[10] Balasse, E. O., & Neef, M. A. (1975). Inhibition of ketogenesis by ketone bodies in fasting humans. Metabolism, 24(9), 999-1007.

[11] D’Agostino, D. P., Pilla, R., Held, H. E., Landon, C. S., Puchowicz, M., Brunengraber, H., … & Dean, J. B. (2013). Therapeutic ketosis with ketone ester delays central nervous system oxygen toxicity seizures in rats. American Journal of Physiology-Regulatory, Integrative and Comparative Physiology, 304(10), R829-R836.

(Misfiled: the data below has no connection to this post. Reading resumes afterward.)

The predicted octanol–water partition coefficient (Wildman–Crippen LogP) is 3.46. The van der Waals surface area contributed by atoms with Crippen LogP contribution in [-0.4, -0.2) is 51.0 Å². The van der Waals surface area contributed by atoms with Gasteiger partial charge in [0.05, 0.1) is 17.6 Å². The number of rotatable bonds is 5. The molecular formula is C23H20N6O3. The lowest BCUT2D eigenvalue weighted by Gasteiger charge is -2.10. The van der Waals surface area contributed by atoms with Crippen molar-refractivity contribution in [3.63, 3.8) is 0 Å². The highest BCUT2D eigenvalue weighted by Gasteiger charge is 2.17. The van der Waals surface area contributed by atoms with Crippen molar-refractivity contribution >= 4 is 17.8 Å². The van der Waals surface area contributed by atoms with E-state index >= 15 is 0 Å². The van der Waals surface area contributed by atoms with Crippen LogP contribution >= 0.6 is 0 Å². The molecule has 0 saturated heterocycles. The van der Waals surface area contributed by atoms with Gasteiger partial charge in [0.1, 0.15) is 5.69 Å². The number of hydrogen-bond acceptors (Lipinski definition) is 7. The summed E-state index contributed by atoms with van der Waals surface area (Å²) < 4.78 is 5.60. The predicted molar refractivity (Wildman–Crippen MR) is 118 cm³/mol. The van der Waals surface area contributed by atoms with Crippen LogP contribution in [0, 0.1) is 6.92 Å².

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Elliot received his BS in Biochemistry from the University of Minnesota and has been a freelance writer specializing in nutritional and health sciences for the past 5 years. He is thoroughly passionate about exercise, nutrition, and dietary supplementation, especially how they play a role in human health, longevity, and performance. In his free time you can most likely find him lifting weights at the gym or out hiking through the mountains of Colorado. He will also host the upcoming BioKeto podcast. You can connect with him on Facebook (https://www.facebook.com/elliot.reimers) and Instagram (@eazy_ell)